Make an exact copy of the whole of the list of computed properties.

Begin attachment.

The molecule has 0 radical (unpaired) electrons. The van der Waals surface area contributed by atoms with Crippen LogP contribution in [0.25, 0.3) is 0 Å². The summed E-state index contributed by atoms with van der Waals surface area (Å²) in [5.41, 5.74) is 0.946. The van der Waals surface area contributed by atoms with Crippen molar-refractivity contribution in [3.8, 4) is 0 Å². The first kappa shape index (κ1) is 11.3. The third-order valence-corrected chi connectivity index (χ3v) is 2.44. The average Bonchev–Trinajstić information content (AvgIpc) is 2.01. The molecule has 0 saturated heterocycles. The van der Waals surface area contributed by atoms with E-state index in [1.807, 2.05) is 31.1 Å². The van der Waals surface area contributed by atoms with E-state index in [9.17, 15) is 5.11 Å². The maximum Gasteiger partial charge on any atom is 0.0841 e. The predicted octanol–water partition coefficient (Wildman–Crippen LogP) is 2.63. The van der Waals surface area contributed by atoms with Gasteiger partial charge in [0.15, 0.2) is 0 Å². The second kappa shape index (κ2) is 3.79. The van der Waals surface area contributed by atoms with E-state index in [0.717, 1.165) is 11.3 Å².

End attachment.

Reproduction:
The molecule has 0 radical (unpaired) electrons. The van der Waals surface area contributed by atoms with Crippen LogP contribution in [0.25, 0.3) is 0 Å². The summed E-state index contributed by atoms with van der Waals surface area (Å²) in [5.41, 5.74) is 0.946. The van der Waals surface area contributed by atoms with Crippen molar-refractivity contribution in [3.8, 4) is 0 Å². The first kappa shape index (κ1) is 11.3. The third-order valence-corrected chi connectivity index (χ3v) is 2.44. The average Bonchev–Trinajstić information content (AvgIpc) is 2.01. The molecule has 0 saturated heterocycles. The van der Waals surface area contributed by atoms with E-state index in [1.807, 2.05) is 31.1 Å². The van der Waals surface area contributed by atoms with E-state index in [9.17, 15) is 5.11 Å². The maximum Gasteiger partial charge on any atom is 0.0841 e. The predicted octanol–water partition coefficient (Wildman–Crippen LogP) is 2.63. The van der Waals surface area contributed by atoms with Gasteiger partial charge in [0.15, 0.2) is 0 Å². The second kappa shape index (κ2) is 3.79. The van der Waals surface area contributed by atoms with E-state index in [0.717, 1.165) is 11.3 Å².